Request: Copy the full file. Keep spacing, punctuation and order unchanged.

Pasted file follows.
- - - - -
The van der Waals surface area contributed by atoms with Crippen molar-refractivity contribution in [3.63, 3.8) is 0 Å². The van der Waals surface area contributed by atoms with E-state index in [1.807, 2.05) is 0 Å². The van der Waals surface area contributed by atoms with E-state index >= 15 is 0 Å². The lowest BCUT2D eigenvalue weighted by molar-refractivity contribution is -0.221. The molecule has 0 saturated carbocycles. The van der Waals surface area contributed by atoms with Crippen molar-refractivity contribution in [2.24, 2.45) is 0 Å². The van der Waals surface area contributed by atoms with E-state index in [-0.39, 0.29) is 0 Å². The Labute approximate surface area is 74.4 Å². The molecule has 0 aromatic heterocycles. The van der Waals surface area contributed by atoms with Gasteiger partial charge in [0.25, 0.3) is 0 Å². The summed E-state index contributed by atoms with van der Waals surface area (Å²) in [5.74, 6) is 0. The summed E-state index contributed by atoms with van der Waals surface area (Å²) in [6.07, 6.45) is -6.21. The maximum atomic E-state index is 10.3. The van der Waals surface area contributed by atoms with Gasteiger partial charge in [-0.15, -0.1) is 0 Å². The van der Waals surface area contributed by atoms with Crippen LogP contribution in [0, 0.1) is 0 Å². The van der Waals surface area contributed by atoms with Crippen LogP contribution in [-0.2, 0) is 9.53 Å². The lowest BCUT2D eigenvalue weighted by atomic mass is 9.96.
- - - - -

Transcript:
The van der Waals surface area contributed by atoms with Crippen molar-refractivity contribution in [3.63, 3.8) is 0 Å². The van der Waals surface area contributed by atoms with E-state index in [1.807, 2.05) is 0 Å². The van der Waals surface area contributed by atoms with E-state index >= 15 is 0 Å². The lowest BCUT2D eigenvalue weighted by molar-refractivity contribution is -0.221. The molecule has 0 saturated carbocycles. The van der Waals surface area contributed by atoms with Crippen molar-refractivity contribution in [2.24, 2.45) is 0 Å². The van der Waals surface area contributed by atoms with E-state index in [-0.39, 0.29) is 0 Å². The Labute approximate surface area is 74.4 Å². The molecule has 0 aromatic heterocycles. The van der Waals surface area contributed by atoms with Gasteiger partial charge in [0.25, 0.3) is 0 Å². The summed E-state index contributed by atoms with van der Waals surface area (Å²) in [5.74, 6) is 0. The summed E-state index contributed by atoms with van der Waals surface area (Å²) in [6.07, 6.45) is -6.21. The maximum atomic E-state index is 10.3. The van der Waals surface area contributed by atoms with Gasteiger partial charge in [-0.15, -0.1) is 0 Å². The van der Waals surface area contributed by atoms with Crippen LogP contribution in [0, 0.1) is 0 Å². The van der Waals surface area contributed by atoms with Crippen LogP contribution in [-0.2, 0) is 9.53 Å². The lowest BCUT2D eigenvalue weighted by atomic mass is 9.96.